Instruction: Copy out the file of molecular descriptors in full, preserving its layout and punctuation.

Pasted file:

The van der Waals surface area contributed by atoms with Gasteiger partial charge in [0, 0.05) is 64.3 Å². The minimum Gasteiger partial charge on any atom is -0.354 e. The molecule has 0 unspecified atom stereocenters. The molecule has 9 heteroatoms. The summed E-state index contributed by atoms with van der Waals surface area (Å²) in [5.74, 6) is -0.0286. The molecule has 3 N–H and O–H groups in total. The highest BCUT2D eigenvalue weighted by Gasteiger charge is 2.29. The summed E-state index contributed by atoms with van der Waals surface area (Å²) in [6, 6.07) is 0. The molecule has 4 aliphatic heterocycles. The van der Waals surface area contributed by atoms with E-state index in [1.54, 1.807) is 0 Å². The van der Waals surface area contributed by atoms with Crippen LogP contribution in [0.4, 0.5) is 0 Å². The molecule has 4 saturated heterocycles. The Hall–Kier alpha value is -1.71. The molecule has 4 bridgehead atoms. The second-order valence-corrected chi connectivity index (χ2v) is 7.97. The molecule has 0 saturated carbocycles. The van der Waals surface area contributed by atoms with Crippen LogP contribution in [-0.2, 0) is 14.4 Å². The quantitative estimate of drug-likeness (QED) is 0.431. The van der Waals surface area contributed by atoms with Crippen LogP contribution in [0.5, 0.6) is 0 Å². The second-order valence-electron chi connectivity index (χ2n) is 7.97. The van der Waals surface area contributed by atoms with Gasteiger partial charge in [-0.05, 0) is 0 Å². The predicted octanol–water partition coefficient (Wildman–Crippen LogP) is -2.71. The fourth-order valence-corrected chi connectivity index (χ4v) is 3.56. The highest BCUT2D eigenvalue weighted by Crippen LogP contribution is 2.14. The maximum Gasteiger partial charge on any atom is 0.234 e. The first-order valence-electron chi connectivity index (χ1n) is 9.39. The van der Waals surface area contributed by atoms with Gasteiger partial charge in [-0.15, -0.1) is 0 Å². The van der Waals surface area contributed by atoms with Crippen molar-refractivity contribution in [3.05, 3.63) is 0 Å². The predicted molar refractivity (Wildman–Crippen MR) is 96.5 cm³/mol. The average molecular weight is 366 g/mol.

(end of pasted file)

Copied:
The van der Waals surface area contributed by atoms with Gasteiger partial charge in [0, 0.05) is 64.3 Å². The minimum Gasteiger partial charge on any atom is -0.354 e. The molecule has 0 unspecified atom stereocenters. The molecule has 9 heteroatoms. The summed E-state index contributed by atoms with van der Waals surface area (Å²) in [5.74, 6) is -0.0286. The molecule has 3 N–H and O–H groups in total. The highest BCUT2D eigenvalue weighted by Gasteiger charge is 2.29. The summed E-state index contributed by atoms with van der Waals surface area (Å²) in [6, 6.07) is 0. The molecule has 4 aliphatic heterocycles. The van der Waals surface area contributed by atoms with E-state index in [1.54, 1.807) is 0 Å². The van der Waals surface area contributed by atoms with Crippen LogP contribution in [0.4, 0.5) is 0 Å². The molecule has 4 saturated heterocycles. The Hall–Kier alpha value is -1.71. The molecule has 4 bridgehead atoms. The second-order valence-corrected chi connectivity index (χ2v) is 7.97. The molecule has 0 saturated carbocycles. The van der Waals surface area contributed by atoms with Crippen LogP contribution in [-0.2, 0) is 14.4 Å². The quantitative estimate of drug-likeness (QED) is 0.431. The van der Waals surface area contributed by atoms with Crippen LogP contribution in [0.5, 0.6) is 0 Å². The second-order valence-electron chi connectivity index (χ2n) is 7.97. The van der Waals surface area contributed by atoms with Gasteiger partial charge in [-0.05, 0) is 0 Å². The predicted octanol–water partition coefficient (Wildman–Crippen LogP) is -2.71. The fourth-order valence-corrected chi connectivity index (χ4v) is 3.56. The highest BCUT2D eigenvalue weighted by Crippen LogP contribution is 2.14. The maximum Gasteiger partial charge on any atom is 0.234 e. The first-order valence-electron chi connectivity index (χ1n) is 9.39. The van der Waals surface area contributed by atoms with Gasteiger partial charge in [-0.15, -0.1) is 0 Å². The van der Waals surface area contributed by atoms with Crippen molar-refractivity contribution in [3.05, 3.63) is 0 Å². The predicted molar refractivity (Wildman–Crippen MR) is 96.5 cm³/mol. The average molecular weight is 366 g/mol.